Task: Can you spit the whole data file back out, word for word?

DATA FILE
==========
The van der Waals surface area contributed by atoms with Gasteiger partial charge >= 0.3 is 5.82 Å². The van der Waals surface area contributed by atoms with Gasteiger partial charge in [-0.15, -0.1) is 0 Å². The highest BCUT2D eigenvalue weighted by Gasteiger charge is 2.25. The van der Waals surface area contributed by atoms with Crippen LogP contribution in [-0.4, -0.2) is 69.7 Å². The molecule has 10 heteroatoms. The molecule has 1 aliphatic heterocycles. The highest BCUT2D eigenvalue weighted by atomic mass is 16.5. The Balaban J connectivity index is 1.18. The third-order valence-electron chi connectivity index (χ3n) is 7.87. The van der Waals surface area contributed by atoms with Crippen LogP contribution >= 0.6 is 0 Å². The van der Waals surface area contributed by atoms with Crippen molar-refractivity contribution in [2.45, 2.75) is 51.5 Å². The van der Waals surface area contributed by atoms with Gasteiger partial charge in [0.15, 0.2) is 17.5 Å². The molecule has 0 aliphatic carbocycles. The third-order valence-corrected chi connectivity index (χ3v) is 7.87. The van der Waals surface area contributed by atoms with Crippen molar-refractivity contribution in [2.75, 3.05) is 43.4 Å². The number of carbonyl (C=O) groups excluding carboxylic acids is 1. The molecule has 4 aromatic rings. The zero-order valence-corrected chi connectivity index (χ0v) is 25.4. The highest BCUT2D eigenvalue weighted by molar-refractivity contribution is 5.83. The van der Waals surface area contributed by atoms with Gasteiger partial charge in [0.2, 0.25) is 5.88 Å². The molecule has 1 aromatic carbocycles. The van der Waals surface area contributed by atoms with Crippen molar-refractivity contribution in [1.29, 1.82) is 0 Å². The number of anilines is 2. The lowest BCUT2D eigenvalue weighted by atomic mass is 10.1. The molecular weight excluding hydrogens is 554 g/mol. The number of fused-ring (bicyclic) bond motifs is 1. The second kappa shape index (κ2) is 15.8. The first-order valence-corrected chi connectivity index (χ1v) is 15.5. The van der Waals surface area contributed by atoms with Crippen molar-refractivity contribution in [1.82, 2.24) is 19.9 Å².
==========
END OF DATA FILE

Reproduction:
The van der Waals surface area contributed by atoms with Gasteiger partial charge >= 0.3 is 5.82 Å². The van der Waals surface area contributed by atoms with Gasteiger partial charge in [-0.15, -0.1) is 0 Å². The highest BCUT2D eigenvalue weighted by Gasteiger charge is 2.25. The van der Waals surface area contributed by atoms with Crippen LogP contribution in [-0.4, -0.2) is 69.7 Å². The molecule has 10 heteroatoms. The molecule has 1 aliphatic heterocycles. The highest BCUT2D eigenvalue weighted by atomic mass is 16.5. The Balaban J connectivity index is 1.18. The third-order valence-electron chi connectivity index (χ3n) is 7.87. The van der Waals surface area contributed by atoms with Crippen LogP contribution >= 0.6 is 0 Å². The van der Waals surface area contributed by atoms with Crippen molar-refractivity contribution in [2.45, 2.75) is 51.5 Å². The van der Waals surface area contributed by atoms with Gasteiger partial charge in [0.15, 0.2) is 17.5 Å². The molecule has 0 aliphatic carbocycles. The third-order valence-corrected chi connectivity index (χ3v) is 7.87. The van der Waals surface area contributed by atoms with Crippen molar-refractivity contribution in [2.75, 3.05) is 43.4 Å². The number of carbonyl (C=O) groups excluding carboxylic acids is 1. The molecule has 4 aromatic rings. The zero-order valence-corrected chi connectivity index (χ0v) is 25.4. The highest BCUT2D eigenvalue weighted by molar-refractivity contribution is 5.83. The van der Waals surface area contributed by atoms with Gasteiger partial charge in [0.2, 0.25) is 5.88 Å². The molecule has 1 aromatic carbocycles. The van der Waals surface area contributed by atoms with Crippen molar-refractivity contribution in [1.29, 1.82) is 0 Å². The number of anilines is 2. The lowest BCUT2D eigenvalue weighted by atomic mass is 10.1. The molecular weight excluding hydrogens is 554 g/mol. The number of fused-ring (bicyclic) bond motifs is 1. The second kappa shape index (κ2) is 15.8. The first-order valence-corrected chi connectivity index (χ1v) is 15.5. The van der Waals surface area contributed by atoms with Crippen molar-refractivity contribution in [1.82, 2.24) is 19.9 Å².